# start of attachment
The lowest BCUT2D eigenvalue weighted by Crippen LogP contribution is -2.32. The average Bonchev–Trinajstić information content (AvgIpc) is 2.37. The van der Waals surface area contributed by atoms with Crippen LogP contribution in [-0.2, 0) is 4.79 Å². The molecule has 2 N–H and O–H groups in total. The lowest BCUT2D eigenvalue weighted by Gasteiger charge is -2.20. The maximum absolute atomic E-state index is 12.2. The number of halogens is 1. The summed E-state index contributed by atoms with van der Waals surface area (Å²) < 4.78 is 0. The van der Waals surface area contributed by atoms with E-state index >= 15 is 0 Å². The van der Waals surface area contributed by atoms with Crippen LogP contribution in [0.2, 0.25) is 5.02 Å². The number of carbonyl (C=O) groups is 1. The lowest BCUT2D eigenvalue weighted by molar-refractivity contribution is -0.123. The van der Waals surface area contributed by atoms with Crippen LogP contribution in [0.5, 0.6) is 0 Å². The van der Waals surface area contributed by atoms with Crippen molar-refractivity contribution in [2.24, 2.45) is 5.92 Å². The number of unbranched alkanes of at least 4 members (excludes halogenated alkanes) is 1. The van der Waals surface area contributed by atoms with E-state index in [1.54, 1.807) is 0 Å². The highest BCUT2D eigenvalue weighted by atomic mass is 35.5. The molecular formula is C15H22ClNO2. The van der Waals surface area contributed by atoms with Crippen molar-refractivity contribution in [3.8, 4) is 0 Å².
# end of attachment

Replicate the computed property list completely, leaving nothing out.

The lowest BCUT2D eigenvalue weighted by Crippen LogP contribution is -2.32. The average Bonchev–Trinajstić information content (AvgIpc) is 2.37. The van der Waals surface area contributed by atoms with Crippen LogP contribution in [-0.2, 0) is 4.79 Å². The molecule has 2 N–H and O–H groups in total. The lowest BCUT2D eigenvalue weighted by Gasteiger charge is -2.20. The maximum absolute atomic E-state index is 12.2. The number of halogens is 1. The summed E-state index contributed by atoms with van der Waals surface area (Å²) < 4.78 is 0. The van der Waals surface area contributed by atoms with E-state index >= 15 is 0 Å². The van der Waals surface area contributed by atoms with Crippen LogP contribution in [0.2, 0.25) is 5.02 Å². The number of carbonyl (C=O) groups is 1. The lowest BCUT2D eigenvalue weighted by molar-refractivity contribution is -0.123. The van der Waals surface area contributed by atoms with Crippen LogP contribution in [0.5, 0.6) is 0 Å². The van der Waals surface area contributed by atoms with Crippen molar-refractivity contribution in [2.24, 2.45) is 5.92 Å². The number of unbranched alkanes of at least 4 members (excludes halogenated alkanes) is 1. The van der Waals surface area contributed by atoms with E-state index in [1.54, 1.807) is 0 Å². The highest BCUT2D eigenvalue weighted by atomic mass is 35.5. The molecular formula is C15H22ClNO2. The van der Waals surface area contributed by atoms with Crippen molar-refractivity contribution in [3.8, 4) is 0 Å².